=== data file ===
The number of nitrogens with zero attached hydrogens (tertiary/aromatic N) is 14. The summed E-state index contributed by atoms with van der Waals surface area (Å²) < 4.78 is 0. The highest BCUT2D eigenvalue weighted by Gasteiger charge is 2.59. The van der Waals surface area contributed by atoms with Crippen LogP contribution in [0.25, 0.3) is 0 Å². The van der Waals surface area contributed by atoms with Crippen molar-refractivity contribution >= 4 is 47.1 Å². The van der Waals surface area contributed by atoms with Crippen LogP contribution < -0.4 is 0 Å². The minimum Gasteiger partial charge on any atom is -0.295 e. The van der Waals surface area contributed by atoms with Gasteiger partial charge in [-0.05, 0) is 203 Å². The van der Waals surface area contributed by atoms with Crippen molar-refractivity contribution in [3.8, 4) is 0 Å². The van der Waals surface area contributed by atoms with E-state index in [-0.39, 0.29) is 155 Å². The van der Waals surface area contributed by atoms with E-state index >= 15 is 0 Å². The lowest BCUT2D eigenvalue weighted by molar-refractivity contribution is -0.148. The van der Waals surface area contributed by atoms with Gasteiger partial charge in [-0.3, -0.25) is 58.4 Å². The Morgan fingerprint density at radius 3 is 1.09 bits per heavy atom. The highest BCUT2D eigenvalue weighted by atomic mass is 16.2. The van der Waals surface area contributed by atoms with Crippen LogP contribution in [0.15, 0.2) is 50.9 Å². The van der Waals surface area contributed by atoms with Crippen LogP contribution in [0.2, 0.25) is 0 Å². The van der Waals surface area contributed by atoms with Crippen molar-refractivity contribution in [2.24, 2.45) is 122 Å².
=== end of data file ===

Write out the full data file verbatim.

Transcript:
The number of nitrogens with zero attached hydrogens (tertiary/aromatic N) is 14. The summed E-state index contributed by atoms with van der Waals surface area (Å²) < 4.78 is 0. The highest BCUT2D eigenvalue weighted by Gasteiger charge is 2.59. The van der Waals surface area contributed by atoms with Crippen LogP contribution in [0.25, 0.3) is 0 Å². The van der Waals surface area contributed by atoms with Crippen molar-refractivity contribution >= 4 is 47.1 Å². The van der Waals surface area contributed by atoms with Crippen LogP contribution < -0.4 is 0 Å². The minimum Gasteiger partial charge on any atom is -0.295 e. The van der Waals surface area contributed by atoms with Gasteiger partial charge in [-0.05, 0) is 203 Å². The van der Waals surface area contributed by atoms with Crippen molar-refractivity contribution in [3.8, 4) is 0 Å². The van der Waals surface area contributed by atoms with E-state index in [-0.39, 0.29) is 155 Å². The van der Waals surface area contributed by atoms with E-state index >= 15 is 0 Å². The lowest BCUT2D eigenvalue weighted by molar-refractivity contribution is -0.148. The van der Waals surface area contributed by atoms with Gasteiger partial charge in [-0.3, -0.25) is 58.4 Å². The Morgan fingerprint density at radius 3 is 1.09 bits per heavy atom. The highest BCUT2D eigenvalue weighted by atomic mass is 16.2. The van der Waals surface area contributed by atoms with Crippen LogP contribution in [0.15, 0.2) is 50.9 Å². The van der Waals surface area contributed by atoms with Crippen LogP contribution in [0.2, 0.25) is 0 Å². The van der Waals surface area contributed by atoms with Crippen molar-refractivity contribution in [2.24, 2.45) is 122 Å².